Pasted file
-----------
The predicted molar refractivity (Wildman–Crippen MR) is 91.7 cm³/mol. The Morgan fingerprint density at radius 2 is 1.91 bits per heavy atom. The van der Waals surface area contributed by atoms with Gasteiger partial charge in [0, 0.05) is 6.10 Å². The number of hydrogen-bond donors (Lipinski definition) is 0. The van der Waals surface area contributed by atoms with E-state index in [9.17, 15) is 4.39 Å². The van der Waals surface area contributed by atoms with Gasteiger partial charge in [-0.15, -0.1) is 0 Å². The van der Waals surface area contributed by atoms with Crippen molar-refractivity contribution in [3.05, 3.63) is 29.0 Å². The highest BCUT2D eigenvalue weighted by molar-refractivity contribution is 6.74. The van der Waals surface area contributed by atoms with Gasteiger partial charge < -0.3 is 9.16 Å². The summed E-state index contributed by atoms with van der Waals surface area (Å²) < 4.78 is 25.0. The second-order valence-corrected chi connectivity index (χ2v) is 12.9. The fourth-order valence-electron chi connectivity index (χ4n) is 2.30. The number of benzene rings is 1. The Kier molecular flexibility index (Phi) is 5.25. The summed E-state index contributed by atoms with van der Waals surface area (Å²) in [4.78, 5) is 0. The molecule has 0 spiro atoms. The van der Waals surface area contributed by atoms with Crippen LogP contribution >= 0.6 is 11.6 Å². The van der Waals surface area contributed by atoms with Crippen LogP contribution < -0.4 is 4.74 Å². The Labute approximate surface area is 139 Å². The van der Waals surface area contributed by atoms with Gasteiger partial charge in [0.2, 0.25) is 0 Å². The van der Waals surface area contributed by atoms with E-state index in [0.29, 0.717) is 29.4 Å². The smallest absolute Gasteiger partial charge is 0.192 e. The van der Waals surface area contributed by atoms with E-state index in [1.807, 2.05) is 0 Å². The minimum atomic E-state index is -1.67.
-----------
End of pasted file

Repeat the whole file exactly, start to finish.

The predicted molar refractivity (Wildman–Crippen MR) is 91.7 cm³/mol. The Morgan fingerprint density at radius 2 is 1.91 bits per heavy atom. The van der Waals surface area contributed by atoms with Gasteiger partial charge in [0, 0.05) is 6.10 Å². The number of hydrogen-bond donors (Lipinski definition) is 0. The van der Waals surface area contributed by atoms with E-state index in [9.17, 15) is 4.39 Å². The van der Waals surface area contributed by atoms with Gasteiger partial charge in [-0.15, -0.1) is 0 Å². The van der Waals surface area contributed by atoms with Crippen molar-refractivity contribution in [3.05, 3.63) is 29.0 Å². The highest BCUT2D eigenvalue weighted by molar-refractivity contribution is 6.74. The van der Waals surface area contributed by atoms with Gasteiger partial charge < -0.3 is 9.16 Å². The summed E-state index contributed by atoms with van der Waals surface area (Å²) < 4.78 is 25.0. The second-order valence-corrected chi connectivity index (χ2v) is 12.9. The fourth-order valence-electron chi connectivity index (χ4n) is 2.30. The number of benzene rings is 1. The Kier molecular flexibility index (Phi) is 5.25. The summed E-state index contributed by atoms with van der Waals surface area (Å²) in [4.78, 5) is 0. The molecule has 0 spiro atoms. The van der Waals surface area contributed by atoms with Crippen LogP contribution >= 0.6 is 11.6 Å². The van der Waals surface area contributed by atoms with Crippen LogP contribution < -0.4 is 4.74 Å². The Labute approximate surface area is 139 Å². The van der Waals surface area contributed by atoms with Gasteiger partial charge in [0.2, 0.25) is 0 Å². The van der Waals surface area contributed by atoms with E-state index in [0.29, 0.717) is 29.4 Å². The smallest absolute Gasteiger partial charge is 0.192 e. The van der Waals surface area contributed by atoms with E-state index in [1.807, 2.05) is 0 Å². The minimum atomic E-state index is -1.67.